It's been an uninspired offseason in Tampa Bay, at least in terms of its promotional work. Despite the buzz created by drafting Jameis Winston No. 1 overall this spring, the franchise has tripped over itself when trying to build excitement for the upcoming year.

First was their ill-conceived "Siege The Day" campaign, which failed to recognize the definition of the word "siege." Now, The Bucs have tasked themselves with teaching women how to enjoy football.

In a press release from the team, the Bucs' RED Women's Movement seems innocuous at first, but the tone quickly takes a sharp turn. The release explains how the new campaign will work to increase the female fan's knowledge of the game -- but that's not all.

"In addition, RED will re-invent the female fan experience by providing insight into topics such as: what goes on behind the scenes on gamedays at Raymond James Stadium; how to maximize their gameday experience; how to blend personal Buccaneer pride with the latest NFL fashions; as well as tips on sharing their experiences and ideas via social media platforms such as Pinterest," per the report.

Textbook sexism right there. Still, it isn't shamelessly offensive in the way we've promised our readers in our headline. Can you pump just a little more ignorance and condescension from your deep well, Tampa Bay?

Oh, look: Here's a sample of the team's educational efforts, which features its bold attempt to explain the concept of a play clock.

"There are a few reasons why having a play clock is beneficial to the game," per the first installment of the team's educational article series. "Without it, teams would have an unlimited amount of time in between plays, which allows for an unlimited amount of strategizing and unlimited amount of time for players to rest and recover."

Well done, Tampa Bay. You did it! You're good at something!

Granted, it's not the thing you'd probably prefer to be good at, assuming that's still football. But hey, let's take the wins where we can get 'em, right? You need all the help you can get.

More: Carson Palmer Finally Joins Social Media

Best, Worst NFL Team Arrest Rates



Adrian Peterson is the poster-child, but the Vikings have a genuinely systemic problem: Their 32 arrests in the past 10 years are tied for the league lead. As fans grow impatient with illegal activity among players, franchises like Minnesota's may feel the heat for their role.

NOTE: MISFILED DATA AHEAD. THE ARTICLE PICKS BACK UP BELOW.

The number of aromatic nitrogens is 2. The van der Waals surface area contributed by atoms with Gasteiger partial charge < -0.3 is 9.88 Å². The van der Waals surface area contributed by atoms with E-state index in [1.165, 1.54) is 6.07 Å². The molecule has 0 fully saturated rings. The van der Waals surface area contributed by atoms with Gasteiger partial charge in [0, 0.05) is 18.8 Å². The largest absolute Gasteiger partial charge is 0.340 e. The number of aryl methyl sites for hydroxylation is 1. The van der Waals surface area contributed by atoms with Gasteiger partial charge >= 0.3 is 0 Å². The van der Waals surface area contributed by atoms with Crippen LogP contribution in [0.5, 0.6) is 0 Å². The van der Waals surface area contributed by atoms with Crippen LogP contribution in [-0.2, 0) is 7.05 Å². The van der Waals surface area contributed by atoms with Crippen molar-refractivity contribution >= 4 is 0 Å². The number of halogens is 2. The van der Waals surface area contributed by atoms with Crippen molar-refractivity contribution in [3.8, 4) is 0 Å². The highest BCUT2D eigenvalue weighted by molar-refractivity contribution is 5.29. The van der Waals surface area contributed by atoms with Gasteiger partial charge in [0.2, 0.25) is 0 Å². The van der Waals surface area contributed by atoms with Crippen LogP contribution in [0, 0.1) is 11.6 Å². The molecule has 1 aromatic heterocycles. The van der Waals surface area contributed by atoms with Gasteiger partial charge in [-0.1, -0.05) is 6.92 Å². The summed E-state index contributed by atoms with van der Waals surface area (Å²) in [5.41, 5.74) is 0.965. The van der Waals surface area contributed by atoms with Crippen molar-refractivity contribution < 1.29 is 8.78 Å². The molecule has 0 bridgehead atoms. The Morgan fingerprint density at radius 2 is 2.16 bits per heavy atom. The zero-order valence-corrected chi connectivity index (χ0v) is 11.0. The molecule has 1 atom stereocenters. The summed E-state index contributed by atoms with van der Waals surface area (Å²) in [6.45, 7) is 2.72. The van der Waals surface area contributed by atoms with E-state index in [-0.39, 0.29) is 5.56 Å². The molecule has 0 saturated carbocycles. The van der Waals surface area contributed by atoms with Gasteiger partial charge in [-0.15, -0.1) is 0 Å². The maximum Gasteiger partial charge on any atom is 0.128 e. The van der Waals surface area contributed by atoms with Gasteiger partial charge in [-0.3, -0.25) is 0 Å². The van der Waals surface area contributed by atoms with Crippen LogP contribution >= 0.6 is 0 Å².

Tied with the Vikings is the Denver Broncos, which has had as many arrests since 2005 as the NFL has teams. Despite the well-known locker room presences of Tim Tebow and then Peyton Manning, Broncos players have a knack for finding trouble.



With their recent streak of playoff appearances, you can't quite call them the Bungles. But that string of successes has come amid plenty of off-field problems: Cincinnati's NFL team has had 31 arrests since 2005.



Pacman Jones may be one of the team's most notorious criminal problems, but he's far from alone. In the past 10 years, a Titans player has been arrested 30 times.



It's fitting that a franchise that flies a pirate flag at games would be on the lesser end of the player-arrest spectrum. The Bucs have struggled with off-field problems in the last decade, tallying 26 arrests.



Carolina is one of three teams with only nine arrests in 10 years. Only five of the NFL's 32 teams have averaged fewer than one arrest per year.



The Cowboys can't seem to put it all together and make a run at the Super Bowl, but their off-field distractions aren't a major detractor. The franchise has just nine arrests to its name since 2005.



Maybe it's the steady leadership of coach Bill Belichick, who has always had a no-nonsense approach to being a team leader. If so, his system is working: the Patriots have the third-best mark in the league with only nine arrests in the past decade.



On the downside, rookie head coach Bill O'Brien inherited a team that went 2-14 last season. On the bright side, the locker room hasn't been crawling with bad influences. Houston has had only eight arrests in the past 10 years, the second-best mark in the NFL.



That's right: The least criminally offensive NFL team can be found in Arizona. The Cardinals franchise can claim just seven arrests in the past 10 years.

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